Russia’s invasion of Ukraine marks a paradigm shift in European security, threatening the rules-based international order and bringing large-scale war back to the continent. As a consequence, Europe must urgently enhance its capacity to defend its citizens and values. The European Defence Technological and Industrial Base (EDTIB) is crucial for developing, producing and supporting the equipment that underpins this capacity.
Against this background, ASD advocates for a truly transformational longterm European defence industrial strategy that makes the EDTIB fit for the new security environment. Such a strategy should include political, financial and regulatory measures and address the following priorities:
Enhance capacity to deliver
The EDTIB must be able to deliver the equipment that our armed forces depend on to fulfil their mission, at all times and under any circumstances.
The challenge is twofold: rapidly enhance industrial output to meet the current spike in demand, and subsequently ensure an appropriate level of enduring industrial capacity and responsiveness.
Looking further forwards, more emphasis needs to be put on maintaining industrial capacities as a strategic contingency, so that production can be ramped up quickly and sustained when needed. This requires nothing less than a quantum leap in the EDTIB’s capacity to deliver and can only succeed with coordination and support at the EU level.
Reduce critical dependencies
Political, military and technological dependencies are closely intertwined. Europe needs an appropriate level of strategic autonomy in order to fulfil its responsibilities as a reliable and credible international security partner. In this context, the European defence industry has a crucial role to play, since it develops key technologies that underpin Europe’s freedom to decide and to act. It is therefore an essential European security interest to sustain and nurture an industrial and technological base in Europe that underpins key strategic military capabilities. In today’s geopolitical environment, this must imply technological sovereignty in critical areas, resilience of defence supply chains and security of supply of critical components and raw materials.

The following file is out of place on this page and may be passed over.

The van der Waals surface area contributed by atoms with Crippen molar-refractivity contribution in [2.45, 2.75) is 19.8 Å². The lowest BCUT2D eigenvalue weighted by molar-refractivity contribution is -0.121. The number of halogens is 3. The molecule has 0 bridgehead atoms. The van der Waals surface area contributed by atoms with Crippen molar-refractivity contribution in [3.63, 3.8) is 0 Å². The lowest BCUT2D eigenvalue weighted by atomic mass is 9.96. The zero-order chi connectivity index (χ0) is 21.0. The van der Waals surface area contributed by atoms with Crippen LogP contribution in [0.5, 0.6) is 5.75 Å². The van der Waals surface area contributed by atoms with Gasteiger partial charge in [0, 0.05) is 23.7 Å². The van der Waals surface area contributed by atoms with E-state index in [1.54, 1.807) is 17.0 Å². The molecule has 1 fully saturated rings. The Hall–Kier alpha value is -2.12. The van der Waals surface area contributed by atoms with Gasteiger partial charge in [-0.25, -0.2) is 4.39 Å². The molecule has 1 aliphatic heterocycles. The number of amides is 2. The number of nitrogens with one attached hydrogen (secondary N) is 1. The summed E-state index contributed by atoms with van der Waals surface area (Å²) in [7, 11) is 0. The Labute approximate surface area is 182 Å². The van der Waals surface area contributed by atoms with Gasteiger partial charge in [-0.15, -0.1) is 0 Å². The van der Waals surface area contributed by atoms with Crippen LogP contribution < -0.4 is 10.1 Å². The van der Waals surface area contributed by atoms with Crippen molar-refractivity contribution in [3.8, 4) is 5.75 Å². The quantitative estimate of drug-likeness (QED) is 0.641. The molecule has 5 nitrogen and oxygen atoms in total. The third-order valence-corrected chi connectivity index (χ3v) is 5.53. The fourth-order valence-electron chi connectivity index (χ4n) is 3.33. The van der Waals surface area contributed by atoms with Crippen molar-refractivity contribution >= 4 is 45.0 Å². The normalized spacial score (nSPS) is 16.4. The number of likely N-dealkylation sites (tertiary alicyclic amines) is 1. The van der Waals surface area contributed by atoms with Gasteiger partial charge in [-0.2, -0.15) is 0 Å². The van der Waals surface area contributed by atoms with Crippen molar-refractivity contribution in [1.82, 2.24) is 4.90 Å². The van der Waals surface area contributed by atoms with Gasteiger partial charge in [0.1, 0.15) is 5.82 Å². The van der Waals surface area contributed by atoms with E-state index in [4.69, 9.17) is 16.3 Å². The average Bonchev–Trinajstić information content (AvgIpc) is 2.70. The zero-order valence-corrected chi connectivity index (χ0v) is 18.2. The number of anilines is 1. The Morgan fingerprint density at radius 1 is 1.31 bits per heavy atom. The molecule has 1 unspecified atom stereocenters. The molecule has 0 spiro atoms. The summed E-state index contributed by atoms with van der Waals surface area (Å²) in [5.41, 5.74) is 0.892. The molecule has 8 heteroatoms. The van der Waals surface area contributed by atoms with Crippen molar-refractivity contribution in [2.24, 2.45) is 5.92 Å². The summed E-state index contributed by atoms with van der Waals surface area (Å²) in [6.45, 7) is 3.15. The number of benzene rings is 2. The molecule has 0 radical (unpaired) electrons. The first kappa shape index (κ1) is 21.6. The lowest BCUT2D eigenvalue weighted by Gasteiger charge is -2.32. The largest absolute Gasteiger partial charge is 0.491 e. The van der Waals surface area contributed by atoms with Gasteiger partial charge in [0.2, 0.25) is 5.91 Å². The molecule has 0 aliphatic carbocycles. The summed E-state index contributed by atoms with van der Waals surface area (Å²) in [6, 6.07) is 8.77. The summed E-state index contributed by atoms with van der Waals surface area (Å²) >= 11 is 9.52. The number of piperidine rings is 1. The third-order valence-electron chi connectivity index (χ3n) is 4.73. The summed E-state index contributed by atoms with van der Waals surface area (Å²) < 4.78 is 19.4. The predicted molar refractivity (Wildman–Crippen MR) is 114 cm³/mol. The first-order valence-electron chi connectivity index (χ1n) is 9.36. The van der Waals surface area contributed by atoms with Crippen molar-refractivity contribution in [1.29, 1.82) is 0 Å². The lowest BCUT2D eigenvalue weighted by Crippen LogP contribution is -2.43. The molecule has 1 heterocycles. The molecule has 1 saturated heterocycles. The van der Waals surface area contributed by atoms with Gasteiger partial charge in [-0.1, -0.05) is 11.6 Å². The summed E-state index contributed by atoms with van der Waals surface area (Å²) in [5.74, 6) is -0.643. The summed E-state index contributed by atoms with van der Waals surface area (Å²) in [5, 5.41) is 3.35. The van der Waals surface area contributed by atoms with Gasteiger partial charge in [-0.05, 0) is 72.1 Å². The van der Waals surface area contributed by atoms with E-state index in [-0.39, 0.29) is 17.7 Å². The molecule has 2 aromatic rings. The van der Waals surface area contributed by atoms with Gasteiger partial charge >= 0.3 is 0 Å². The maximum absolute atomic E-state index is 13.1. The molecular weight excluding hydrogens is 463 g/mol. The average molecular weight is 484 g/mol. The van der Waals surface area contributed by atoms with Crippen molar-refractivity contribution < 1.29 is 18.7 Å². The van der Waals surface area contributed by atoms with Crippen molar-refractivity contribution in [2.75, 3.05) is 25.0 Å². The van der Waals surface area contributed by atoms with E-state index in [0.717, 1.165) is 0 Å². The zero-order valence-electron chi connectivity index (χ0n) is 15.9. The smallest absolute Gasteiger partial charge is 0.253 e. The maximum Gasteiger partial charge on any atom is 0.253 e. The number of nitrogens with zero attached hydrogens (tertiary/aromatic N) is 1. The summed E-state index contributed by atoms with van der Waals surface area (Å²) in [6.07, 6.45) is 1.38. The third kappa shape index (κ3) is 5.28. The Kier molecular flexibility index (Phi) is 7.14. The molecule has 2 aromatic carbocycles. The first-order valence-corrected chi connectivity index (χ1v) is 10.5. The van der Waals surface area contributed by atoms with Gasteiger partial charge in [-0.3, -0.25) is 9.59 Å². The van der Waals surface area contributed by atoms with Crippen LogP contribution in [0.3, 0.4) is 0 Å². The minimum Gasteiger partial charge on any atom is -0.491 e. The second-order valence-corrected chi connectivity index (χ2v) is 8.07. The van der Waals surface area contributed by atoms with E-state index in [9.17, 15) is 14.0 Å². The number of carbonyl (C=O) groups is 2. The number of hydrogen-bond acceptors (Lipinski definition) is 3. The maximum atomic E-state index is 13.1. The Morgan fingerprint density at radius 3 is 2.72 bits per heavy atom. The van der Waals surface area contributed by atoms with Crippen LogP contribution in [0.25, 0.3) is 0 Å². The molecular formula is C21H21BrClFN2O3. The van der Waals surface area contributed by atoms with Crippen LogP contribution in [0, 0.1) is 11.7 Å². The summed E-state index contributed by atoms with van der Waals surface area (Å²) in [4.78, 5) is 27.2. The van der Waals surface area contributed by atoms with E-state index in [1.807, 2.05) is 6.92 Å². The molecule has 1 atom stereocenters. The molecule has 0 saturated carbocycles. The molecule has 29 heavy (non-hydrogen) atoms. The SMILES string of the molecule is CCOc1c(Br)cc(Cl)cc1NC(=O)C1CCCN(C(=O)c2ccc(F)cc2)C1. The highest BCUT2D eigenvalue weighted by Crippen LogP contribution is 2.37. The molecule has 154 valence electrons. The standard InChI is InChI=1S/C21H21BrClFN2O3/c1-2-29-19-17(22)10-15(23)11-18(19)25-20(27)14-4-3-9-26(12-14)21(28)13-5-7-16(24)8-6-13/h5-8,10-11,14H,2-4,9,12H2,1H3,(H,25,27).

Strengthen technological excellence
Decisions on short-term needs must not undermine long-term objectives. Robust investment in defence R&D, at both national and EU level, is necessary to enhance technological sovereignty in critical areas and ensure operational superiority against potential adversaries. Defence industries constantly push the boundaries of technology and generate spin-offs that reinforce the competitiveness of other sectors, such as civil aviation and space. At the same time, advances in many technologies essential for enhancing defence capabilities, such as AI or cyber, are now driven more by commercial sectors than defence. It is therefore crucial to support all technologies that matter for Europe’s sovereignty and to foster synergies across the traditional divide between the defence and civil domains.
Ensure appropriate funding and finance
Making the EDTIB fit for the new strategic environment is a longterm endeavour and will require commensurate financial resources. It is therefore crucial to ensure enduring defence investment at national and EU level. Logically this must also mean considerably increasing the budget-line for security and defence in EU Multiannual Financial Frameworks. Equally important is the facilitation of defence companies’ access to private finance. To achieve this objective, the EU and Member States should take political and regulatory measures that ensure the shift to sustainable finance does not negatively impact defence companies. There is no sustainability without security, and no security without the defence industry.